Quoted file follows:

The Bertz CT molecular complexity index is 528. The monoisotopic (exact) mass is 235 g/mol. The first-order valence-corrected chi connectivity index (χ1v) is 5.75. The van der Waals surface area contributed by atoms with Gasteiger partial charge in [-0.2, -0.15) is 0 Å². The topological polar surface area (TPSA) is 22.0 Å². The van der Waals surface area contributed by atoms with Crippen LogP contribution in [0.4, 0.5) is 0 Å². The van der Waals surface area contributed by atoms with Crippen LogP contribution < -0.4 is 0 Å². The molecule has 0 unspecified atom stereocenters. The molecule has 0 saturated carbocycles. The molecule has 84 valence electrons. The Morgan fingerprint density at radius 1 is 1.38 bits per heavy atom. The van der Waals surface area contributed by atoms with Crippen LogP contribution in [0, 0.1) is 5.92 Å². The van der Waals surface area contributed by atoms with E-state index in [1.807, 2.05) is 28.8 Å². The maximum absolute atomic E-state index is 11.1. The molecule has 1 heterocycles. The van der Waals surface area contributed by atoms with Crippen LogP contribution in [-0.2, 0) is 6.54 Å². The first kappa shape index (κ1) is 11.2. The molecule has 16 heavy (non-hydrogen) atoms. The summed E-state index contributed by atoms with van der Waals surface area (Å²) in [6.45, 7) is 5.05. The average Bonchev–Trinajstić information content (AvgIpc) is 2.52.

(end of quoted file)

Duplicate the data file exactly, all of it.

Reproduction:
The Bertz CT molecular complexity index is 528. The monoisotopic (exact) mass is 235 g/mol. The first-order valence-corrected chi connectivity index (χ1v) is 5.75. The van der Waals surface area contributed by atoms with Gasteiger partial charge in [-0.2, -0.15) is 0 Å². The topological polar surface area (TPSA) is 22.0 Å². The van der Waals surface area contributed by atoms with Crippen LogP contribution in [0.4, 0.5) is 0 Å². The van der Waals surface area contributed by atoms with Crippen LogP contribution < -0.4 is 0 Å². The molecule has 0 unspecified atom stereocenters. The molecule has 0 saturated carbocycles. The molecule has 84 valence electrons. The Morgan fingerprint density at radius 1 is 1.38 bits per heavy atom. The van der Waals surface area contributed by atoms with Crippen LogP contribution in [0, 0.1) is 5.92 Å². The van der Waals surface area contributed by atoms with E-state index in [1.807, 2.05) is 28.8 Å². The maximum absolute atomic E-state index is 11.1. The molecule has 1 heterocycles. The van der Waals surface area contributed by atoms with Crippen LogP contribution in [-0.2, 0) is 6.54 Å². The first kappa shape index (κ1) is 11.2. The molecule has 16 heavy (non-hydrogen) atoms. The summed E-state index contributed by atoms with van der Waals surface area (Å²) in [6.45, 7) is 5.05. The average Bonchev–Trinajstić information content (AvgIpc) is 2.52.